Good Ole Boys
Folk Fun Shines Through
People everywhere are in love with Jonathan Clay and Zach Chance. Or shall we say women and girls everywhere. Typically it isn’t our style to go straight into sex appeal, we usually drop that in the third paragraph, but when stepping through the audience before Jon and Clay took the stage, it was utterly apparent the majority of the audience was made up of women—this is in no way a criticism, merely a statement of fact.
Now let’s discuss some music. This is the first major headlining tour for Jamestown Revival, and fresh off of a weekend at Bonnaroo, the Texas boys came way to New York City in a white prison van (more on this later) battling the tests of a road tour. On this Wednesday evening, the Highline Ballroom was swarming with people. And despite our opening, there were males in attendance as well. From the get, what surprised us, was how familiar the crowd was with their songs, especially considering their debut album Utah dropped in February. The fellas went through a song or two, before playing “Fur Coat Blues,” and then awoke the city that never sleeps from it’s slumber.
In the awakening, one could tell Jon and Clay are more than just brothers in harmony. Their energy feeds off each other, whether it be with a glance in the moment, or the playing of a certain note that triggers the other to turn it up a notch, the comfort they share as a tandem gets picked up by the audience, creating a genuine environment for the music to hit. They were working hard on this evening, breaking a sound monitor five minutes into the show. They get down people.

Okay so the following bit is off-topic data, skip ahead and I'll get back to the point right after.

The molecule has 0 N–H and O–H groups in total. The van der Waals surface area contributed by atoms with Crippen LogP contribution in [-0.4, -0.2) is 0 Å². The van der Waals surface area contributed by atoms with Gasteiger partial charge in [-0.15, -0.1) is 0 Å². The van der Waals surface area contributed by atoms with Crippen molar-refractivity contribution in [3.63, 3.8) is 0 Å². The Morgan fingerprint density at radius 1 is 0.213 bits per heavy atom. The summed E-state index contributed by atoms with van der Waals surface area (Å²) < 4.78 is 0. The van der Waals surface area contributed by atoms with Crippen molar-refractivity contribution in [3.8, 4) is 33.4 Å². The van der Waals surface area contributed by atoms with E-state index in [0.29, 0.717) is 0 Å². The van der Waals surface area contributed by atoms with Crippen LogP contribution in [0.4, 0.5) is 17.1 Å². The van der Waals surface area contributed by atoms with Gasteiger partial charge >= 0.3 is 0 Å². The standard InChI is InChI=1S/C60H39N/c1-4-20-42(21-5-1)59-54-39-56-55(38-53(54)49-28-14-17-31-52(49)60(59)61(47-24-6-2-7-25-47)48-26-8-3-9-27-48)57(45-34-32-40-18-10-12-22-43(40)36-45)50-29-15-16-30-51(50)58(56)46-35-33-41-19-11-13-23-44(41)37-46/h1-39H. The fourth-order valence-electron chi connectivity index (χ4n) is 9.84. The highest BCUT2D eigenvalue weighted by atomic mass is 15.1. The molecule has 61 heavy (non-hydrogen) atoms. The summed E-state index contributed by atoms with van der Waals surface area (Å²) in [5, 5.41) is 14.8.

Another element of surprise, was Jamestown Revival’s lead guitarist. We’re unsure of his name, but Mr. Not Quite Anonymous certainly does not lack tremendous talent. It’s quite the opposite, he exudes a type of life blood that adds a high tempoed folky layer of rock which forces people to move their feet. It must be his swag. Not to be outdone, with Nick Bearden on the Bass and Ed Benrock, Jamestown Revival’s outfit is rounded out in solid fashion.
Their musical pedigree is on point as well, in several ways. Going back to the white prison van, if Jamestown Revival are criminals, it’s only to the Desperate Housewives and their daughters who’s hearts they broke. But really though, the transmission of their tour bus busted in the middle of the night, forcing them to pick up the van to finish the Boston to NYC leg of the tour. But those are the breaks and the hiccup didn’t phase them in the least, as they made it to the venue with more than enough time to rock it out. In the middle of all this, they covered Creedence Clearwater Revival’s “Born on the Bayou,” ensuring that all were still having a great time.
They closed out the night with “California (Cast Iron Soul),” a song about moving from Texas to California and how wordly forces create change in our lives. Jon disclosed that he was losing his voice and apologized for that affecting his performance. None of that mattered, as neither the average nor above average listener would have been able to tell. But what we learned on this particular evening, was that boys of Jamestown Revival enjoy their fun in the midst of working hard, that tour bus or not, nothing stops them when the going gets tough, and that if you have one ounce of soul in that vessel of yours—their music is for you.